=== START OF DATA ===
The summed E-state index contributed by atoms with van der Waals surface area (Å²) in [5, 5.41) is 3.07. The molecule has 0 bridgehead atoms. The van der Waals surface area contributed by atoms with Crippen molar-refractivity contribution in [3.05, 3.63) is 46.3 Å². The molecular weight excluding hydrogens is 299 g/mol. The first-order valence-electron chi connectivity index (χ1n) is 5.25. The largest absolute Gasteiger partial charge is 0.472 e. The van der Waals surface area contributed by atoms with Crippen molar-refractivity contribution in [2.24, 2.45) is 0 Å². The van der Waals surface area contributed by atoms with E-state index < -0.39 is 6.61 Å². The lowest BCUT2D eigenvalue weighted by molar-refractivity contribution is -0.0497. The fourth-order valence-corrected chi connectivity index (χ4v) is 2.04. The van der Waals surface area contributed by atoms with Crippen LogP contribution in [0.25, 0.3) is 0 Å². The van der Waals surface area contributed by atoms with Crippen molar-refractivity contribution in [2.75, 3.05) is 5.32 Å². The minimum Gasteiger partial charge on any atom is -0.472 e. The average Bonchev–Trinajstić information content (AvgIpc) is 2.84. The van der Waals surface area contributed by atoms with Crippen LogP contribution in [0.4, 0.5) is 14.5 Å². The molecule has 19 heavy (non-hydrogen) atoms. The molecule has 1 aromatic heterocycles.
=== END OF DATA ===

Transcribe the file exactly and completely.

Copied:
The summed E-state index contributed by atoms with van der Waals surface area (Å²) in [5, 5.41) is 3.07. The molecule has 0 bridgehead atoms. The van der Waals surface area contributed by atoms with Crippen molar-refractivity contribution in [3.05, 3.63) is 46.3 Å². The molecular weight excluding hydrogens is 299 g/mol. The first-order valence-electron chi connectivity index (χ1n) is 5.25. The largest absolute Gasteiger partial charge is 0.472 e. The van der Waals surface area contributed by atoms with Crippen molar-refractivity contribution in [2.24, 2.45) is 0 Å². The van der Waals surface area contributed by atoms with E-state index < -0.39 is 6.61 Å². The lowest BCUT2D eigenvalue weighted by molar-refractivity contribution is -0.0497. The fourth-order valence-corrected chi connectivity index (χ4v) is 2.04. The van der Waals surface area contributed by atoms with Crippen LogP contribution in [0.25, 0.3) is 0 Å². The van der Waals surface area contributed by atoms with Crippen molar-refractivity contribution in [2.75, 3.05) is 5.32 Å². The minimum Gasteiger partial charge on any atom is -0.472 e. The average Bonchev–Trinajstić information content (AvgIpc) is 2.84. The van der Waals surface area contributed by atoms with Crippen LogP contribution in [0.4, 0.5) is 14.5 Å². The molecule has 19 heavy (non-hydrogen) atoms. The molecule has 1 aromatic heterocycles.